New Orleans Buccaneers
The New Orleans Buccaneers were a charter member of the American Basketball Association. After three seasons in New Orleans, Louisiana the franchise moved to Memphis, Tennessee, where it became the Pros, Tams and Sounds for four years before an abortive move to Baltimore in 1975.
|New Orleans Buccaneers|
New Orleans Buccaneers|
1975–76 (did not play)
Loyola Field House (1967–1969)|
Tulane Gym (1969–1970) / Municipal Auditorium (1969–1970)
|Location||New Orleans, Louisiana|
Red, white and blue|
|Head coach||Babe McCarthy 1967–1970|
Morton Downey Jr.|
L. Torrey Comila
James A. Ware
Lionel J. Cunningham
Charles G. Smither
Maurice M. Stern
|Conference titles||no conference play in ABA|
|Division titles||1 (1968)|
With the founding of the ABA on February 2, 1967 a charter franchise was awarded to a group of seven investors, including Morton Downey, Jr. The group obtained their franchise for $1,000 as opposed to the $30,000 fronted by most other original teams. Charles G. Smither, one of the seven owners, served as team president; another of the investors, Maurice M. Stern, was operations manager. The team was named the New Orleans Buccaneers and former Mississippi State University head coach Babe McCarthy was signed as its first coach. Among the team's first players were Doug Moe, Larry Brown, Gerald Govan, Jimmy Jones and Red Robbins.
The Buccaneers played their home games at the Loyola University Fieldhouse during their first season and averaged 2,337 fans per game there. Doug Moe, Red Robbins, Larry Brown and Jimmy Jones played in the ABA All Star game and Babe McCarthy coaches the West team in the game. Larry Brown was the Most Valuable Player of the inaugural ABA All Star game and led the ABA in assists that season en route to being named Second Team All ABA. Doug Moe was named First Team All ABA and Jimmy Jones made the ABA All Rookie Team. The Buccaneers recruited Jackie Moreland, originally from Minden, Louisiana, who had played for the Detroit Pistons from 1960–1965.
The Buccaneers finished the season in first place in the Western Division with 48 wins and 30 losses, putting them two games ahead of the Dallas Chaparrals and three games ahead of the Denver Rockets. The Buccaneers then defeated the Denver Rockets 3 games to 2 in the Western Division semifinals and then defeated the Dallas Chaparrals 4 games to 1 to win the Western Division championship. The Buccaneers then advanced to the first ever ABA Championship series, facing the Pittsburgh Pipers. The Buccaneers and Pipers split the first six games but the Pipers won the decisive seventh game 122-113 to win the 1968 ABA championship.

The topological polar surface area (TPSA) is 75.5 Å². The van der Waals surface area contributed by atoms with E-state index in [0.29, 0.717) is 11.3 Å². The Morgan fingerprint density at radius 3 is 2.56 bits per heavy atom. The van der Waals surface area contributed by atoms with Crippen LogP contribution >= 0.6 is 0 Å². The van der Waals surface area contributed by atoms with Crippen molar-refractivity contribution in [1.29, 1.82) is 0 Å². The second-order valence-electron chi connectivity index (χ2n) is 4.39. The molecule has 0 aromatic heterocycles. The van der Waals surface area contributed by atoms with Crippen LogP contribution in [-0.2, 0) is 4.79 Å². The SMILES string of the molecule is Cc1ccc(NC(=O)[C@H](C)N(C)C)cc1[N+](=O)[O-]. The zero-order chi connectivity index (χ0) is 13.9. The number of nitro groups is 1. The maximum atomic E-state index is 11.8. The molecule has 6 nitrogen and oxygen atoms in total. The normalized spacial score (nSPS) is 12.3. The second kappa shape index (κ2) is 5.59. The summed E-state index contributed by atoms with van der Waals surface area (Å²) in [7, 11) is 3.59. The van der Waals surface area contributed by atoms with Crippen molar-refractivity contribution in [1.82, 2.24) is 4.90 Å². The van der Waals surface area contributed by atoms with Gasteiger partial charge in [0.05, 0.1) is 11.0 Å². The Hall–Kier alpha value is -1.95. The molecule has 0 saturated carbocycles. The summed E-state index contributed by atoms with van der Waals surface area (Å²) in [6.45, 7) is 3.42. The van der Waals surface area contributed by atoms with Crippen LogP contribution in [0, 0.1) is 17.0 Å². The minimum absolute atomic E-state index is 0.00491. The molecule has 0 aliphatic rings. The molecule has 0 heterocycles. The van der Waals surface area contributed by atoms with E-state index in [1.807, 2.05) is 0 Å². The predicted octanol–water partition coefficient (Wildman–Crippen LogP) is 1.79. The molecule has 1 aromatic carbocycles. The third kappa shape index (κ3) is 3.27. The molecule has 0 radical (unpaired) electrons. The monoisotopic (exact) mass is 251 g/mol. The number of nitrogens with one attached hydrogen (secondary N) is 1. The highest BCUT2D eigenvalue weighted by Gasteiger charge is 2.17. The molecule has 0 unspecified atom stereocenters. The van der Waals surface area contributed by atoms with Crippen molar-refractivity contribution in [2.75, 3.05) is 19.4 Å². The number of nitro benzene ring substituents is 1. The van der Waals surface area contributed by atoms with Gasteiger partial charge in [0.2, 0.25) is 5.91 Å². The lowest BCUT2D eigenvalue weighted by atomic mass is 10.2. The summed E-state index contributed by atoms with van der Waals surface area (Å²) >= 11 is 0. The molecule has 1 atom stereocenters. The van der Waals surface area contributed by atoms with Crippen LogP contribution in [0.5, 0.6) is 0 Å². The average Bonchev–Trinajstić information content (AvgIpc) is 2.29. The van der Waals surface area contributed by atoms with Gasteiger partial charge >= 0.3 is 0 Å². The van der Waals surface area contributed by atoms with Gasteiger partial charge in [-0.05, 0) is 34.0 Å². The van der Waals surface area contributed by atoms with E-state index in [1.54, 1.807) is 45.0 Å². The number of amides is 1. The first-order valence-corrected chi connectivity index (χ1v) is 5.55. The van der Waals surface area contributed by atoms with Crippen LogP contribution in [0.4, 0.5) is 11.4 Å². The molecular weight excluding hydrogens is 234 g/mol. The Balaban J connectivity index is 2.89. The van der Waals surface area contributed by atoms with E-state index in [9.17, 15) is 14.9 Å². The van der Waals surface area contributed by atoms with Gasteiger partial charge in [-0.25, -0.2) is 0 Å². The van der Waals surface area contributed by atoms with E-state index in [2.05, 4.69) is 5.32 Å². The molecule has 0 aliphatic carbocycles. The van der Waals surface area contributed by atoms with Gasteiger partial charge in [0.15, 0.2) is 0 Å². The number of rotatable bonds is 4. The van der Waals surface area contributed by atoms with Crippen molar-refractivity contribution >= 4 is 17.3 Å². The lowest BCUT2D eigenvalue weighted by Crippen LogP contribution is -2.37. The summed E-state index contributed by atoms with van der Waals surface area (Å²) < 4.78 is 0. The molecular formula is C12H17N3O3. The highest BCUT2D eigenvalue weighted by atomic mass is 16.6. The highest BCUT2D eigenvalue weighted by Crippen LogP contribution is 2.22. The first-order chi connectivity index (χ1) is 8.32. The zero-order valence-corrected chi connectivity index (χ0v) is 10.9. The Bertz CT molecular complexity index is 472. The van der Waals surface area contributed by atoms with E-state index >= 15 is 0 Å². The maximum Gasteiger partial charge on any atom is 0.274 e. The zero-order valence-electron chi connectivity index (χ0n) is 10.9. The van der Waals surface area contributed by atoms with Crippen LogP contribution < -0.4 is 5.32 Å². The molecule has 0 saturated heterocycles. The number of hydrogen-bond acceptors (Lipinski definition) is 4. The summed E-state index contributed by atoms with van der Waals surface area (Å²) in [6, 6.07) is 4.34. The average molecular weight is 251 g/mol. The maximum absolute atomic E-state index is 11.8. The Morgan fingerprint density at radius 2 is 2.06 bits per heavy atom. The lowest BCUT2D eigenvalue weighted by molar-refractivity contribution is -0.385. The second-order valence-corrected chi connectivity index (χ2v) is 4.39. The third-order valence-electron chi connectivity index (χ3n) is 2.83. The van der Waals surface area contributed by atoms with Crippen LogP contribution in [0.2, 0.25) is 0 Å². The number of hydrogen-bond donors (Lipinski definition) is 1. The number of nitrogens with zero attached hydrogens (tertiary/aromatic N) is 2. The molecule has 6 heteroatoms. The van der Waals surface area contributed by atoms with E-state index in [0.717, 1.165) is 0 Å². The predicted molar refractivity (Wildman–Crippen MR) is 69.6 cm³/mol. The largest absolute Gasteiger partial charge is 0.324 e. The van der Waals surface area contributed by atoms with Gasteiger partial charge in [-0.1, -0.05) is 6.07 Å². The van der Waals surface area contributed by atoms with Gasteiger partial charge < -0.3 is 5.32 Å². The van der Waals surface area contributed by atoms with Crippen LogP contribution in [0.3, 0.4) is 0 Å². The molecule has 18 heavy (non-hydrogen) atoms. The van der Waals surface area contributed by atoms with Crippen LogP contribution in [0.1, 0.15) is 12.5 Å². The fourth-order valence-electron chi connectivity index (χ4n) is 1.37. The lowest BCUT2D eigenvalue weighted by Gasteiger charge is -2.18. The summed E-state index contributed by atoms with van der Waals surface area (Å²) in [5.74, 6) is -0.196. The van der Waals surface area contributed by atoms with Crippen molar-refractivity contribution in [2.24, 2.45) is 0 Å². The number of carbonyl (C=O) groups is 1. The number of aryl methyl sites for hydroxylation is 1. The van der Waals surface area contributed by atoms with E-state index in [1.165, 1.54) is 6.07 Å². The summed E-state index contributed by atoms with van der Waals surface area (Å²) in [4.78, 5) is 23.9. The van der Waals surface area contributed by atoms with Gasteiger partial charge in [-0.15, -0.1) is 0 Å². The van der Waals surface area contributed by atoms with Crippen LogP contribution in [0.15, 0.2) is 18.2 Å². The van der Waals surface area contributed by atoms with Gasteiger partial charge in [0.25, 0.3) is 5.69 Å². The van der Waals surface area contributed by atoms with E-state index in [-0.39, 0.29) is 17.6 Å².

Prior to the season the Buccaneers traded away Larry Brown and Doug Moe to the Oakland Oaks in exchange for Steve Jones and Ron Franz. New Orleans' Red Robbins and Steve Jones played in the ABA All Star Game. The Buccaneers finished the season with a record of 46 wins and 32 losses which put them in second place in the Western Division, 14 games behind the Oakland Oaks who had posted a remarkable 60-18 (.769) record. The Buccaneers drew an average of 2,834 fans per home game.
The Buccaneers met the Dallas Chaparrals in the Western Division semifinals and prevailed in a close series, 4 games to 3. Advancing to the Western Division finals, the Buccaneers fell to the Oakland Oaks 4 games to none.
The Buccaneers moved their home games to Tulane Gym (now known as Devlin Fieldhouse) and the Municipal Auditorium for the season. Jimmy Jones suffered a knee injury in December that limited his action for the season; he was still selected to play in the ABA All Star game along with teammates Steve Jones and Gerald Govan. Babe McCarthy again coached the West team.
The Bucs finished at .500 with 42 wins and 42 losses. This placed the team in fifth (last) place in that season's highly competitive Western Division, keeping the Buccaneers out of the playoffs. (In the Eastern Division that season that record would have tied them for third place and put them in the playoffs.) For the season, New Orleans averaged 2,599 fans per home game.
End of tenure in New OrleansEdit
The team picked up Wendell Ladner in the draft and rechristened itself the Louisiana Buccaneers, planning to play its home games throughout the state during the 1970–1971 season including in New Orleans, Shreveport, Lafayette, Monroe and Baton Rouge. Like most ABA teams, the Bucs were never on strong financial ground, and the move to the smaller Tulane Gym combined with the marked dropoff in their play caused revenue to dry up. It was hoped that becoming a "regional" franchise would provide more capital.
On December 10, 2008, in a game against the now Charlotte Hornets, the Buccaneers were for the first time "revived" by the New Orleans Pelicans, the city's current NBA franchise, who played the game in 1967–68 styled Bucs throwback jerseys. The team's cheerleading squad was also dressed in Bucs throwback outfits, Bucs video highlights were played throughout the game, and many of the team's past players and coaches were honored at halftime. The Pelicans would win the game 105-89. The Pelicans wore their Buccaneers throwback jerseys once again in a road game against the Cleveland Cavaliers on January 16, 2009, with Cleveland coming out on top 92-78.
Basketball Hall of FamersEdit
|New Orleans Buccaneers Hall of Famers|
|11||Larry Brown 1||G||1967–1968||2002|
- 1 Inducted as a coach.
Note: W = Wins, L = Losses, % = Win–Loss %
|New Orleans Buccaneers|
|1967–68||48||30||.615||Won Division Semifinals
Won Division Finals
Lost ABA Finals
|New Orleans 3, Denver 2|
New Orleans 4, Dallas 1
Pittsburgh 4, New Orleans 3
|1968–69||46||32||.590||Won Division Semifinals
Lost Division Finals
|New Orleans 4, Dallas 3|
Oakland 4, New Orleans 0
|1969–70||42||42||.500||Did not qualify|
The Buccaneers' road uniform was featured in NBA Live 07 as a hidden jersey.